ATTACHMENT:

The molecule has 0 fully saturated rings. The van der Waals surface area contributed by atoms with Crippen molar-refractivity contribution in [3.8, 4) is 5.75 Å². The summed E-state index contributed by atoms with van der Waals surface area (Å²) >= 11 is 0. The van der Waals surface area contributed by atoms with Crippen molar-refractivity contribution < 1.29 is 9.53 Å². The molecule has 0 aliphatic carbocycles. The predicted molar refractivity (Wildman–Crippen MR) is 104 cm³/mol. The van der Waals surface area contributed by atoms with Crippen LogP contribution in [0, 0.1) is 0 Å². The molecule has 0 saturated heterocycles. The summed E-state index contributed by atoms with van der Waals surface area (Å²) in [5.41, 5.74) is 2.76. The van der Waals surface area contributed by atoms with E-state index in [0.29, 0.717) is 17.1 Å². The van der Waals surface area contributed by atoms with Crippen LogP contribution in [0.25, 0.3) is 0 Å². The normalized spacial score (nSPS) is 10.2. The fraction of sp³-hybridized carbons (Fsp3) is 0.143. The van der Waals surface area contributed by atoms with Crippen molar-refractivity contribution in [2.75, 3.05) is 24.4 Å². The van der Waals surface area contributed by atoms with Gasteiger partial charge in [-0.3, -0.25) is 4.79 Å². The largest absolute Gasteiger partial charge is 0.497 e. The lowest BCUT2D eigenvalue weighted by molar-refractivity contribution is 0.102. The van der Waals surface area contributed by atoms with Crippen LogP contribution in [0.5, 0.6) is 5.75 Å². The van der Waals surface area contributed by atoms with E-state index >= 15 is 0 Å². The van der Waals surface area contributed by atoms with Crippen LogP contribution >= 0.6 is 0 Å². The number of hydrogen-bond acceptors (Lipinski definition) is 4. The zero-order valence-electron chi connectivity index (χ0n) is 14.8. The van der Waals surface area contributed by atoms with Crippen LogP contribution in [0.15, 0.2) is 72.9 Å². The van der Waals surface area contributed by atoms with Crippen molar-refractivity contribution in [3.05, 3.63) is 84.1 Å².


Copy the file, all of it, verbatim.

The molecule has 0 fully saturated rings. The van der Waals surface area contributed by atoms with Crippen molar-refractivity contribution in [3.8, 4) is 5.75 Å². The summed E-state index contributed by atoms with van der Waals surface area (Å²) >= 11 is 0. The van der Waals surface area contributed by atoms with Crippen molar-refractivity contribution < 1.29 is 9.53 Å². The molecule has 0 aliphatic carbocycles. The predicted molar refractivity (Wildman–Crippen MR) is 104 cm³/mol. The van der Waals surface area contributed by atoms with Crippen LogP contribution in [0, 0.1) is 0 Å². The molecule has 0 saturated heterocycles. The summed E-state index contributed by atoms with van der Waals surface area (Å²) in [5.41, 5.74) is 2.76. The van der Waals surface area contributed by atoms with E-state index in [0.29, 0.717) is 17.1 Å². The van der Waals surface area contributed by atoms with Crippen LogP contribution in [0.25, 0.3) is 0 Å². The normalized spacial score (nSPS) is 10.2. The fraction of sp³-hybridized carbons (Fsp3) is 0.143. The van der Waals surface area contributed by atoms with Crippen molar-refractivity contribution in [2.75, 3.05) is 24.4 Å². The van der Waals surface area contributed by atoms with Gasteiger partial charge in [-0.3, -0.25) is 4.79 Å². The largest absolute Gasteiger partial charge is 0.497 e. The lowest BCUT2D eigenvalue weighted by molar-refractivity contribution is 0.102. The van der Waals surface area contributed by atoms with Crippen LogP contribution in [0.5, 0.6) is 5.75 Å². The van der Waals surface area contributed by atoms with E-state index >= 15 is 0 Å². The van der Waals surface area contributed by atoms with Crippen LogP contribution >= 0.6 is 0 Å². The number of hydrogen-bond acceptors (Lipinski definition) is 4. The zero-order valence-electron chi connectivity index (χ0n) is 14.8. The van der Waals surface area contributed by atoms with Crippen LogP contribution in [0.15, 0.2) is 72.9 Å². The van der Waals surface area contributed by atoms with Crippen molar-refractivity contribution in [3.05, 3.63) is 84.1 Å².